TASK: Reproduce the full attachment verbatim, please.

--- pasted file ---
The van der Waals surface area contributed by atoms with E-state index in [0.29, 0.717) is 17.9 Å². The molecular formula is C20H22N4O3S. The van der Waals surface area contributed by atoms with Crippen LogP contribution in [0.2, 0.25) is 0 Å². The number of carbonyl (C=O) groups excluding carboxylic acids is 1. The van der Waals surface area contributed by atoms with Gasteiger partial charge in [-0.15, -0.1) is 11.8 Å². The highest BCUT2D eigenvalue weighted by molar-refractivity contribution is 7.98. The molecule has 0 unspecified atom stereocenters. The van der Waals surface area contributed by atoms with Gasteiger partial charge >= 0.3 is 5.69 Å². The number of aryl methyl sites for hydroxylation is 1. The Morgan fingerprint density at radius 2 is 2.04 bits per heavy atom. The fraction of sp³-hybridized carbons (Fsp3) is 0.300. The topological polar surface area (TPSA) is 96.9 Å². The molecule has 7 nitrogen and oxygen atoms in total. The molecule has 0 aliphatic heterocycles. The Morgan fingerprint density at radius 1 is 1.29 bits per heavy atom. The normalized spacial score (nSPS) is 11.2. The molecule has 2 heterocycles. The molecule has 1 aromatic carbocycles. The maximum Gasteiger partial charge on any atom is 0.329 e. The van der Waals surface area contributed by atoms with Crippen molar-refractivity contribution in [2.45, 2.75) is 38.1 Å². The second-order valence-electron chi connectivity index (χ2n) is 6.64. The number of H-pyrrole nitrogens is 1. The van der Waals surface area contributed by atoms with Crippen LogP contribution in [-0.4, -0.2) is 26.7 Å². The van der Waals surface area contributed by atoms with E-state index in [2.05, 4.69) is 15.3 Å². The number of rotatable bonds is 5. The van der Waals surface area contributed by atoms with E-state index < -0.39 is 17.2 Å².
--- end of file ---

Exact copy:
The van der Waals surface area contributed by atoms with E-state index in [0.29, 0.717) is 17.9 Å². The molecular formula is C20H22N4O3S. The van der Waals surface area contributed by atoms with Crippen LogP contribution in [0.2, 0.25) is 0 Å². The number of carbonyl (C=O) groups excluding carboxylic acids is 1. The van der Waals surface area contributed by atoms with Gasteiger partial charge in [-0.15, -0.1) is 11.8 Å². The highest BCUT2D eigenvalue weighted by molar-refractivity contribution is 7.98. The molecule has 0 unspecified atom stereocenters. The van der Waals surface area contributed by atoms with Gasteiger partial charge >= 0.3 is 5.69 Å². The number of aryl methyl sites for hydroxylation is 1. The Morgan fingerprint density at radius 2 is 2.04 bits per heavy atom. The fraction of sp³-hybridized carbons (Fsp3) is 0.300. The topological polar surface area (TPSA) is 96.9 Å². The molecule has 7 nitrogen and oxygen atoms in total. The molecule has 0 aliphatic heterocycles. The Morgan fingerprint density at radius 1 is 1.29 bits per heavy atom. The normalized spacial score (nSPS) is 11.2. The molecule has 2 heterocycles. The molecule has 1 aromatic carbocycles. The maximum Gasteiger partial charge on any atom is 0.329 e. The van der Waals surface area contributed by atoms with Crippen molar-refractivity contribution in [2.45, 2.75) is 38.1 Å². The second-order valence-electron chi connectivity index (χ2n) is 6.64. The number of H-pyrrole nitrogens is 1. The van der Waals surface area contributed by atoms with Crippen LogP contribution in [-0.4, -0.2) is 26.7 Å². The van der Waals surface area contributed by atoms with E-state index in [2.05, 4.69) is 15.3 Å². The number of rotatable bonds is 5. The van der Waals surface area contributed by atoms with E-state index < -0.39 is 17.2 Å².